Claudia is a Principal Lecturer at Anglia Ruskin University with a particular interest in research and teaching within an international arena. Her main areas of teaching and research concern migration studies and research methods (quantitative, qualitative and mixed methods). She completed her PhD (London School of Economics, Sociology) in 2006 on German immigration policy. Claudia has co-led several regional and European research projects on migration since 2005. She co-organised with Cambridge University (Faculty of Education) the 2012 BAICE (British Association for International and Comparative Education) conference on 'Education, Mobility and Migration' and is currently co-leading an externally funded project with Cambridge University on (international) school children in England who have English as an additional language (funded by the Bell Foundation). Claudia is supervising several national and international PhD students and has published a number of research reports and articles on migration, theory and education.

Links with industry and professional recognition

The Faculty of Health, Social Care & Education is currently working in collaboration with a number of universities from across Europe on the International Doctorial Studies in Social Work (INDOSOW) project. This is the first European doctoral programme of its kind which offers postgraduate students the opportunity to take part in an international interdisciplinary study of social work, welfare systems and social policies. For further information about the INDOSOW project please visit:

Associated careers

Career areas associated with this course include social work, social policy, community development and education.

Main requirements:
  • A First Degree, with Honours, at a minimum final classification of Lower Second (2:2) or equivalent.
  • If English is not your first language you will be expected to demonstrate a certificated level of proficiency of at least IELTS 6.5 ( Academic level) or equivalent English Language qualification, as recognised by Anglia Ruskin University
Applicants should normally have a good first degree or equivalent. Applicants should be working, or looking to pursue a career in areas such as social policy, social welfare or community development. They do not necessarily need a professional qualification for access to the course, but do need to meet the above criteria and demonstrate a strong interest in social welfare and social policy. Non-graduates may gain entry to the course by clearly demonstrating on their application that their qualifications and experience are equivalent to an Honours degree.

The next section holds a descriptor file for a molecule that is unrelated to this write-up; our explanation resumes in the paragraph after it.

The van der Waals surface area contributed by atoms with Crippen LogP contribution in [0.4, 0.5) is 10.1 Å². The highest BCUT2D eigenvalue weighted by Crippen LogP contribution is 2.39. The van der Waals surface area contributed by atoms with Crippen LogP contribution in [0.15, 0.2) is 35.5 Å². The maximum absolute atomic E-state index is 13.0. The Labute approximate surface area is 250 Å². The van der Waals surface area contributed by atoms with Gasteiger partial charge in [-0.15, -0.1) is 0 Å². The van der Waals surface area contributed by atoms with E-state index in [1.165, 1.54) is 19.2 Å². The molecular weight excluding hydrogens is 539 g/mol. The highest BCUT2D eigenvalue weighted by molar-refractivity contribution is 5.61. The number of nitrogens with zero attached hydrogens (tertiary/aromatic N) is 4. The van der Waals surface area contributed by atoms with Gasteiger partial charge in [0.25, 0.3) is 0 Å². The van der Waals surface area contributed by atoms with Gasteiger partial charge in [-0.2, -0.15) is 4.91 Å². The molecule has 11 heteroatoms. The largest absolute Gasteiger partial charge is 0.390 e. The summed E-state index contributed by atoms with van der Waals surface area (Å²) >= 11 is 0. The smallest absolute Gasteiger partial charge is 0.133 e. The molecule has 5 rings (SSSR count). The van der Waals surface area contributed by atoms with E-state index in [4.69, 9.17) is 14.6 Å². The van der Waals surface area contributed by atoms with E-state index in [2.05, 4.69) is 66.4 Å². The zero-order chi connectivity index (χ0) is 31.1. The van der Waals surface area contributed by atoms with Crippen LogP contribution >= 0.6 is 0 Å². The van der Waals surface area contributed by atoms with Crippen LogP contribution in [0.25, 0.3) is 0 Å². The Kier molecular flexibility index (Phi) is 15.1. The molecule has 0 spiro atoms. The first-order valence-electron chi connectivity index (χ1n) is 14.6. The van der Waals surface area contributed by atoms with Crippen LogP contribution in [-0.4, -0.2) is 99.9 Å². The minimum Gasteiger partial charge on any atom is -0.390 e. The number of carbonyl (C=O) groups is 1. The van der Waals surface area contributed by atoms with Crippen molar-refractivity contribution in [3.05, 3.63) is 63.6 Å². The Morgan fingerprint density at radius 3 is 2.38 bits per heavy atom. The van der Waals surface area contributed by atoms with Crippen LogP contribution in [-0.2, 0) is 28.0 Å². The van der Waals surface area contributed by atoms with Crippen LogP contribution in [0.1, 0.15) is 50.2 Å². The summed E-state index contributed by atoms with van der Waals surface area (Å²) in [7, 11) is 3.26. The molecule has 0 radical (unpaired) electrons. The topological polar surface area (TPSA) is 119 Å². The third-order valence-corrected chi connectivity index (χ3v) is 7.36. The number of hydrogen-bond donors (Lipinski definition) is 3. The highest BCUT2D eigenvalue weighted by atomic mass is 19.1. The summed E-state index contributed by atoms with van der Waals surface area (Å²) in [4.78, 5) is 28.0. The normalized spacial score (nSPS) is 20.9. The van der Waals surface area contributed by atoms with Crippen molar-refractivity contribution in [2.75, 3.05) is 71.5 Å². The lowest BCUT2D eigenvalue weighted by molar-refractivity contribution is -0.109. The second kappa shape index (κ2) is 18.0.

Our published entry requirements are a guide only and our decision will be based on your overall suitability for the course as well as whether you meet the minimum entry requirements. Other equivalent qualifications may be accepted for entry to this course, please email for further information.

Entry requirements listed are for September 2015/January 2016 entry. Entry requirements for other intakes may differ.

International and EU applicants

We welcome applications from International and EU students. Please select one of the links below for English language and country-specific entry requirement information.
If you do not meet the above requirements, then there is an alternative. Consider entry to the course via an integrated foundation year at Cambridge Ruskin International College, an associate college of Anglia Ruskin, which is located on our Cambridge campus.

How to apply



September starts:
12 months

January starts:
15 months

Teaching times*

First trimester 2 days per week (9.00am-2.00pm and 9.00am-1.00pm)
Second and third trimesters 1 day per week (10.00am-2.00pm)

Available starts

September, January

Fees & funding

Open Day

25 April, Chelmsford and Cambridge
Postgraduate Open Day


Health, Social Care & Education


Family and Community Studies

Contact us

UK and EU applicants:International applicants:


* Teaching days are subject to change each academic year. Timings are also dependent on any optional modules you chose and are for guidance, so we advise all applicants to wait until they are in receipt of their timetable before making arrangements around course times.